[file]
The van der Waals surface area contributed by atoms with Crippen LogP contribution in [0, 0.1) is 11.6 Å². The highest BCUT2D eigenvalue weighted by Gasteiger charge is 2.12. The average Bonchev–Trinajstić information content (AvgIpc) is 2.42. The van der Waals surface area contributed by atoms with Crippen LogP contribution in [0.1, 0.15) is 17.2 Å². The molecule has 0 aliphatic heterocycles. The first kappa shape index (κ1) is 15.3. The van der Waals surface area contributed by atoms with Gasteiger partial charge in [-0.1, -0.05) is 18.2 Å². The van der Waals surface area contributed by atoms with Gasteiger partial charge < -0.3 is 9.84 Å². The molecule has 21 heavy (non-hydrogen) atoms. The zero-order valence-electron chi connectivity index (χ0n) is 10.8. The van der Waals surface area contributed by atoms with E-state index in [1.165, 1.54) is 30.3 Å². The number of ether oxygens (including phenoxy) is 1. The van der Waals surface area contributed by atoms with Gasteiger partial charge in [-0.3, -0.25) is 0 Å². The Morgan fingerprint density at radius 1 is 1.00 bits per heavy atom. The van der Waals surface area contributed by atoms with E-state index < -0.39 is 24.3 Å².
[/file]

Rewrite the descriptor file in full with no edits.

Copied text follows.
The van der Waals surface area contributed by atoms with Crippen LogP contribution in [0, 0.1) is 11.6 Å². The highest BCUT2D eigenvalue weighted by Gasteiger charge is 2.12. The average Bonchev–Trinajstić information content (AvgIpc) is 2.42. The van der Waals surface area contributed by atoms with Crippen LogP contribution in [0.1, 0.15) is 17.2 Å². The molecule has 0 aliphatic heterocycles. The first kappa shape index (κ1) is 15.3. The van der Waals surface area contributed by atoms with Gasteiger partial charge in [-0.1, -0.05) is 18.2 Å². The van der Waals surface area contributed by atoms with Gasteiger partial charge < -0.3 is 9.84 Å². The molecule has 21 heavy (non-hydrogen) atoms. The zero-order valence-electron chi connectivity index (χ0n) is 10.8. The van der Waals surface area contributed by atoms with E-state index in [1.165, 1.54) is 30.3 Å². The number of ether oxygens (including phenoxy) is 1. The van der Waals surface area contributed by atoms with Gasteiger partial charge in [-0.3, -0.25) is 0 Å². The Morgan fingerprint density at radius 1 is 1.00 bits per heavy atom. The van der Waals surface area contributed by atoms with E-state index < -0.39 is 24.3 Å².